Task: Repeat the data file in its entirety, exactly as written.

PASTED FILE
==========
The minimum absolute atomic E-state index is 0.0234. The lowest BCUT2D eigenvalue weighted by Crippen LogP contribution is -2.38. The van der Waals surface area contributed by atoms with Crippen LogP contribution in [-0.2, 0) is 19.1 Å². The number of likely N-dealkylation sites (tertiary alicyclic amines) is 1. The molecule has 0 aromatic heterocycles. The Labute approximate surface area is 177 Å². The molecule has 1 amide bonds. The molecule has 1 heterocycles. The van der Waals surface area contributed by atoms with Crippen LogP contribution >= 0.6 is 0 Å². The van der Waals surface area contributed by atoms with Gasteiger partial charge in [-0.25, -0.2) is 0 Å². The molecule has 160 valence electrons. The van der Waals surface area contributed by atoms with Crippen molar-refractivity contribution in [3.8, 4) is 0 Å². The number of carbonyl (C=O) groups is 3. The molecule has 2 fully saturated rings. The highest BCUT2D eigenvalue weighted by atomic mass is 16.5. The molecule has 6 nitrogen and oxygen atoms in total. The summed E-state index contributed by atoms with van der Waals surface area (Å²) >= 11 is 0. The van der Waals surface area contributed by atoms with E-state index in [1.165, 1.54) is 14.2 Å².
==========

The minimum absolute atomic E-state index is 0.0234. The lowest BCUT2D eigenvalue weighted by Crippen LogP contribution is -2.38. The van der Waals surface area contributed by atoms with Crippen LogP contribution in [-0.2, 0) is 19.1 Å². The number of likely N-dealkylation sites (tertiary alicyclic amines) is 1. The molecule has 0 aromatic heterocycles. The Labute approximate surface area is 177 Å². The molecule has 1 amide bonds. The molecule has 1 heterocycles. The van der Waals surface area contributed by atoms with Crippen LogP contribution >= 0.6 is 0 Å². The van der Waals surface area contributed by atoms with Gasteiger partial charge in [-0.25, -0.2) is 0 Å². The molecule has 160 valence electrons. The van der Waals surface area contributed by atoms with Crippen molar-refractivity contribution in [3.8, 4) is 0 Å². The number of carbonyl (C=O) groups is 3. The molecule has 2 fully saturated rings. The highest BCUT2D eigenvalue weighted by atomic mass is 16.5. The molecule has 6 nitrogen and oxygen atoms in total. The summed E-state index contributed by atoms with van der Waals surface area (Å²) >= 11 is 0. The van der Waals surface area contributed by atoms with E-state index in [1.165, 1.54) is 14.2 Å².